In its simplest form an asset register is a list of all the assets owned by an organisation. Pretty obvious, you might say. The truth is that many businesses don’t have a list of all the things they own.
Vernon Engelbrecht, group CEO of asset management solutions company, National Inventory Data (NID), explains how a comprehensive asset register allows businesses to track and manage their assets, and provides a means to ensure prompt payment of replacement values from insurers if these assets are stolen or destroyed.
What is the best format for an asset register as favoured by insurers?
It’s advisable to keep your asset register in electronic format backed by a state of the art software programme. E-Mail-based reporting systems are extremely limited and flagging facilities may affect the insurer’s awareness of crucial facts relating to either the underwriting or the claims process.
For an asset register to be useful, it has to contain information on each asset so that the asset can be effectively managed. This includes a name that clearly identifies the asset throughout the entire organisation; a basic set of data that is the same for all the assets within the organisation, such as the location, age and assessments of value and condition; and any information about the asset that is necessary to manage it, such as when the asset was last serviced, or how much it has been used.
How often should an asset register be updated?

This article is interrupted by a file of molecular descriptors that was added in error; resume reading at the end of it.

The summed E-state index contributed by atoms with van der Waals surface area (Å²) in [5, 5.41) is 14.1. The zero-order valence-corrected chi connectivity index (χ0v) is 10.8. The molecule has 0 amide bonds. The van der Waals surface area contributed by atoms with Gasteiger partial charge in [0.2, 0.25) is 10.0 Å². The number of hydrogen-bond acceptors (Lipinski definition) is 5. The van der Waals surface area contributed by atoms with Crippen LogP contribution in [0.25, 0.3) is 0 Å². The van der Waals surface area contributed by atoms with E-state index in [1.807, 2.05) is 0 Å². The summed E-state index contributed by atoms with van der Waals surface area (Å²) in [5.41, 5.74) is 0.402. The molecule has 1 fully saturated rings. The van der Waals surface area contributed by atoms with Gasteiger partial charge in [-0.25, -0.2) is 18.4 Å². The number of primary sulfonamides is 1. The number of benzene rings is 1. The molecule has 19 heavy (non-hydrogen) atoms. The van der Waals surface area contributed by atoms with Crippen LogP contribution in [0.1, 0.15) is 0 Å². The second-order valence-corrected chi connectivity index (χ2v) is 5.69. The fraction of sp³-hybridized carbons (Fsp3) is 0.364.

Most insurance companies require clients to update their asset register at least once a year, normally on the renewal date of their policy, However, if an asset register is compiled to address the age-old problem of averages as well as the unnecessary loss of money, you would be well advised to update it quarterly, or when you make a single major purchase.
What are supporting documents and how and where should they be filed?
Any document that proves the purchase, the method of payment, the date of payment, and a detailed description of the asset must be kept, as should the valuation certificate and delivery note if issued.These are extremely important documents and should at all times be kept in a secure environment. If possible, certified copies should be kept away from the risk address in order to still be available in the event of total destructionof the insured property.
For more information, contact 0861 NIDNID,+27 51 411 6363, www.nid.co.za